vote on everything
Graveyard Shift
92 voters

All The Scripts Guillermo Del Toro Has Written, Ranked By How Much You Want To See Him Make Them

Updated December 20, 2018 917 votes 92 voters 1.3k views18 items

List RulesVote up the not-yet-made Guillermo del Toro projects you can't wait to see.

The winner of the 2018 Academy Award for Best Director (The Shape of Water), Guillermo del Toro has made a habit of getting attached to high-profile projects. The Mexican director is best known for blending fantastical concepts, extravagant design, and high genre with fable-like care, churning out singular works such as Pan's Labyrinth and Blade II. Naturally enough, his name seems to always be in the mix when news of an offbeat adaptation breaks.

Despite having written and directed numerous projects that made it to the screen, del Toro's also gone public with many original scripts that have yet to make their way into production. It's easy to get excited for a del Toro Pinocchio adaptation, or a Beauty and the Beast remake, but some of the lesser-known properties on his list are just as appealing.

  • Famed "weird fiction" pioneer H.P. Lovecraft is probably best known today for the rabid fandom around his character Cthulhu. But it's his novella At the Mountains of Madness, first published in 1936, that's served as the basis for one of del Toro's most notorious unrealized projects. Narrated by Dr. William Dyer, Lovecraft's novella tells the story of an exploratory trip to Antarctica leading to the discovery of an unexplored city that's home to a strange alien species. Guillermo del Toro has reportedly worked on various iterations of the script for more than two decades now, obsessively tweaking the character designs all the while.

    Whether the script will ever get made remains a mystery, but the critical reception and box office success of The Shape of Water could prove helpful with getting the project off the ground. The passionate online fervor that's grown for the film since Shape and del Toro's Best Picture/Best Director wins shouldn't hurt, either.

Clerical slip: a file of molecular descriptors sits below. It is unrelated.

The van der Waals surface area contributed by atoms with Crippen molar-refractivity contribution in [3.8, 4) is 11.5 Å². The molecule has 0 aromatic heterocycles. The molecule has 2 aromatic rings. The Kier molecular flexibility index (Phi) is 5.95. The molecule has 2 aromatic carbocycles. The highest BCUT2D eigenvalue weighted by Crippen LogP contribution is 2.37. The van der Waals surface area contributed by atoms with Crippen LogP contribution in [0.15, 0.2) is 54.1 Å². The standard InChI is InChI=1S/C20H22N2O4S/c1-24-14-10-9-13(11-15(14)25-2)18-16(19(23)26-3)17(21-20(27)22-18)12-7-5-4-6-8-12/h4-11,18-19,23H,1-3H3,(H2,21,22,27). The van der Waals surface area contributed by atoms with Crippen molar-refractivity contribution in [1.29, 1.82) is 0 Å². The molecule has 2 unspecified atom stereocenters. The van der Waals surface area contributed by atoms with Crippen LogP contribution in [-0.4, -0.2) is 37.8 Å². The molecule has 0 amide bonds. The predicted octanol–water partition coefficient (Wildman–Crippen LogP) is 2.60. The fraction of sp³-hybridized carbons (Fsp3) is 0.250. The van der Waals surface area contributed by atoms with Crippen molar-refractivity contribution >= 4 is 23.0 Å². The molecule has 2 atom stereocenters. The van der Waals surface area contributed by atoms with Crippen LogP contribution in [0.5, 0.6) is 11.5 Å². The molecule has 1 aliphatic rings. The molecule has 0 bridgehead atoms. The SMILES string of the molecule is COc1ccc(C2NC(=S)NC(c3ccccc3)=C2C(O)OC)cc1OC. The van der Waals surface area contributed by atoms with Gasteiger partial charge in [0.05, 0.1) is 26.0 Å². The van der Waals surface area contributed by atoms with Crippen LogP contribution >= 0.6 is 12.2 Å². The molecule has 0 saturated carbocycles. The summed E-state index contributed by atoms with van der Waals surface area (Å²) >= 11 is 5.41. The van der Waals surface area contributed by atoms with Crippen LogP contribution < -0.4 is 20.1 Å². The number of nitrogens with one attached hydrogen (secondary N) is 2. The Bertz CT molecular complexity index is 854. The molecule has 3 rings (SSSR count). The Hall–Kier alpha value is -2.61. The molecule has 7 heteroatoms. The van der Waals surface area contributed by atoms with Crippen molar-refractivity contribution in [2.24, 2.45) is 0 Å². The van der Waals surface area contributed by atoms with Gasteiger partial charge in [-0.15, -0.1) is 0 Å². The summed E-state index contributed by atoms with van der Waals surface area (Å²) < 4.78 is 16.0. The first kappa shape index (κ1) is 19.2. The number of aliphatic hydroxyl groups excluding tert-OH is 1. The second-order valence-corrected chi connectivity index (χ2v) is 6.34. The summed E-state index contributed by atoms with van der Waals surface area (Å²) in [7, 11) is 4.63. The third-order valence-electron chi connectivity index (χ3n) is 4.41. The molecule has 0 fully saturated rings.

Would you watch this?
  • 2


    The first del Toro script to clearly receive a bump from his Oscar win, Pinocchio is finally on its way at Netflix. The creator fought for the project for years, only to have it stall. Reportedly, his version of the classic story of a wooden doll who longs to become a real boy will be much darker than its famed Disney 2D predecessor - and will be done entirely in stop-motion. Based on the 19th-century novel by Carlo Collodi and set to be co-directed with Mark Gustafson (who worked on Fantastic Mr. Fox), del Toro's Pinocchio will take the wide-eyed doll to Mussolini-era Italy, where the political overtones will be peppered with musical numbers.

    Given Netflix's track record with major directors (notably, Alfonso Cuaron and his film Roma), fans have more hope than ever that they'll see one of del Toro's passion projects finally come to life.

    Would you watch this?
  • 3

    The Buried Giant

    There hasn't been much news about this film adaptation of the Kazuo Ishiguro novel of the same name, The Buried Giant. Ishiguro, who was the last to win the Nobel Prize for Literature before controversy put the award on hold, sold the rights to super-producer Scott Rudin shortly after its 2015 release. Given the novel's subject matter, del Toro was an obvious choice to pen the screenplay. Set in the fifth century, it tells the story of an elderly couple whose search for their missing child is beset by monsters.

    Whether it makes its way to the development stage remains to be seen, but Ishiguro's stature and history with adaptations (The Remains of the DayNever Let Me Go) ought to give fans hope.

    Would you watch this?
  • Few children's authors have the penchant for dark material that typifies Roald Dahl's work, populated as it is by creepy giants, bug-infested overgrown peaches, witches, and more. Details on del Toro's take on the author's 1983 novel are relatively scarce, though he reportedly aimed to craft a stop-motion version of The Witches with some production help from fellow Mexican director Alfonso Cuaron.

    While the novel has been adapted once before in live action, Dahl's work is no stranger to stop-motion takes, as both his James and the Giant Peach and Fantastic Mr. Fox received the treatment. Whether the live-action version's famed grotesquerie would translate to the stop-motion format is unknown, but having del Toro involved makes it more likely.

    The latest version of The Witches transitioned into Robert Zemeckis's hands, with del Toro and Cuaron set to stay on as producers.

    Would you watch this?
PollsGuillermo del ToroGraveyard Shift